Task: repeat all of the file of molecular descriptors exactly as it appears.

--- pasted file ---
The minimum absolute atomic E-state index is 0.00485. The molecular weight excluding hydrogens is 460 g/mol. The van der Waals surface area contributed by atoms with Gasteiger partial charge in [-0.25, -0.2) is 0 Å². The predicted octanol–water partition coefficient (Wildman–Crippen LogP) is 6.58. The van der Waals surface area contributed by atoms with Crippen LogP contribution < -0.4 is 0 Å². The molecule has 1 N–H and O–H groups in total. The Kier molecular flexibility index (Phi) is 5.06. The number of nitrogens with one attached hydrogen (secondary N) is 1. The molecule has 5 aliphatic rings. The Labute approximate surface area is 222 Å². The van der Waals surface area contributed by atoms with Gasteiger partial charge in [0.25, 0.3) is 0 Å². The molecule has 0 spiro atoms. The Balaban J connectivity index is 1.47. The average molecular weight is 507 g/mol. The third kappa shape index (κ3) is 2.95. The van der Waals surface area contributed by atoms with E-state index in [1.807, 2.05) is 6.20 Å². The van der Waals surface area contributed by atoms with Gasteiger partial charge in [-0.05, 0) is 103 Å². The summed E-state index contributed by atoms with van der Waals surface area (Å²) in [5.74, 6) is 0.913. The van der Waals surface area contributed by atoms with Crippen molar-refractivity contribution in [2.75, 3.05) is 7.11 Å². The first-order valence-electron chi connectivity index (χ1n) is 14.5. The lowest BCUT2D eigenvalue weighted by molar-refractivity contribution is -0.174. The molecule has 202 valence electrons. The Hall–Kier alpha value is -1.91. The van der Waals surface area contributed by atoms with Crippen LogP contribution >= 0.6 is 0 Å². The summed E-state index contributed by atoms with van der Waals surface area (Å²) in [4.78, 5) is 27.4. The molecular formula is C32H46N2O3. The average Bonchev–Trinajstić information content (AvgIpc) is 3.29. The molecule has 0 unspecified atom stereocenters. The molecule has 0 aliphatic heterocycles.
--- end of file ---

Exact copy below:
The minimum absolute atomic E-state index is 0.00485. The molecular weight excluding hydrogens is 460 g/mol. The van der Waals surface area contributed by atoms with Gasteiger partial charge in [-0.25, -0.2) is 0 Å². The predicted octanol–water partition coefficient (Wildman–Crippen LogP) is 6.58. The van der Waals surface area contributed by atoms with Crippen LogP contribution < -0.4 is 0 Å². The molecule has 1 N–H and O–H groups in total. The Kier molecular flexibility index (Phi) is 5.06. The number of nitrogens with one attached hydrogen (secondary N) is 1. The molecule has 5 aliphatic rings. The Labute approximate surface area is 222 Å². The van der Waals surface area contributed by atoms with Gasteiger partial charge in [0.25, 0.3) is 0 Å². The molecule has 0 spiro atoms. The Balaban J connectivity index is 1.47. The average molecular weight is 507 g/mol. The third kappa shape index (κ3) is 2.95. The van der Waals surface area contributed by atoms with E-state index in [1.807, 2.05) is 6.20 Å². The van der Waals surface area contributed by atoms with Gasteiger partial charge in [-0.05, 0) is 103 Å². The summed E-state index contributed by atoms with van der Waals surface area (Å²) in [5.74, 6) is 0.913. The van der Waals surface area contributed by atoms with Crippen molar-refractivity contribution in [2.75, 3.05) is 7.11 Å². The first-order valence-electron chi connectivity index (χ1n) is 14.5. The lowest BCUT2D eigenvalue weighted by molar-refractivity contribution is -0.174. The molecule has 202 valence electrons. The Hall–Kier alpha value is -1.91. The van der Waals surface area contributed by atoms with Crippen LogP contribution >= 0.6 is 0 Å². The summed E-state index contributed by atoms with van der Waals surface area (Å²) in [4.78, 5) is 27.4. The molecular formula is C32H46N2O3. The average Bonchev–Trinajstić information content (AvgIpc) is 3.29. The molecule has 0 unspecified atom stereocenters. The molecule has 0 aliphatic heterocycles.